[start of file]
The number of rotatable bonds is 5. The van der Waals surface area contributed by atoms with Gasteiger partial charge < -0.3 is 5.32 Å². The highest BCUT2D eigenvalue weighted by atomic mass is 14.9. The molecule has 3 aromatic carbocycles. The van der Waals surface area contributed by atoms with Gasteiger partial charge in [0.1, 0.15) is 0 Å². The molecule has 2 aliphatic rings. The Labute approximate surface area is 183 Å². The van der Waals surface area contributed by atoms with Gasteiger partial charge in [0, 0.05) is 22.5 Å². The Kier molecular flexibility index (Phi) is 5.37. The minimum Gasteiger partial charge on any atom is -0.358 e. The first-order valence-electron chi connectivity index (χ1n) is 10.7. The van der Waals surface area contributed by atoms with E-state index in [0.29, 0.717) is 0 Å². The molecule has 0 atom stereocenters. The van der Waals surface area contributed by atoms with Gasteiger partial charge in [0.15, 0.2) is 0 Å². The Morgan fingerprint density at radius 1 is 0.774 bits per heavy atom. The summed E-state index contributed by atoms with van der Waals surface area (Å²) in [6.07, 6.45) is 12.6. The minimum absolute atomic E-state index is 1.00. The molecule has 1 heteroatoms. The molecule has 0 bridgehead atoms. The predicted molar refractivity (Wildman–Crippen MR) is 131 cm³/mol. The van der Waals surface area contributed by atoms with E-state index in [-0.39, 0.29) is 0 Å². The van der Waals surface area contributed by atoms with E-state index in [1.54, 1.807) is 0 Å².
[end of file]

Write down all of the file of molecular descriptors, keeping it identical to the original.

The number of rotatable bonds is 5. The van der Waals surface area contributed by atoms with Gasteiger partial charge < -0.3 is 5.32 Å². The highest BCUT2D eigenvalue weighted by atomic mass is 14.9. The molecule has 3 aromatic carbocycles. The van der Waals surface area contributed by atoms with Gasteiger partial charge in [0.1, 0.15) is 0 Å². The molecule has 2 aliphatic rings. The Labute approximate surface area is 183 Å². The van der Waals surface area contributed by atoms with Gasteiger partial charge in [0, 0.05) is 22.5 Å². The Kier molecular flexibility index (Phi) is 5.37. The minimum Gasteiger partial charge on any atom is -0.358 e. The first-order valence-electron chi connectivity index (χ1n) is 10.7. The van der Waals surface area contributed by atoms with E-state index in [0.29, 0.717) is 0 Å². The molecule has 0 atom stereocenters. The van der Waals surface area contributed by atoms with Gasteiger partial charge in [0.15, 0.2) is 0 Å². The Morgan fingerprint density at radius 1 is 0.774 bits per heavy atom. The summed E-state index contributed by atoms with van der Waals surface area (Å²) in [6.07, 6.45) is 12.6. The minimum absolute atomic E-state index is 1.00. The molecule has 1 heteroatoms. The molecule has 0 bridgehead atoms. The predicted molar refractivity (Wildman–Crippen MR) is 131 cm³/mol. The van der Waals surface area contributed by atoms with E-state index in [-0.39, 0.29) is 0 Å². The van der Waals surface area contributed by atoms with E-state index in [1.54, 1.807) is 0 Å².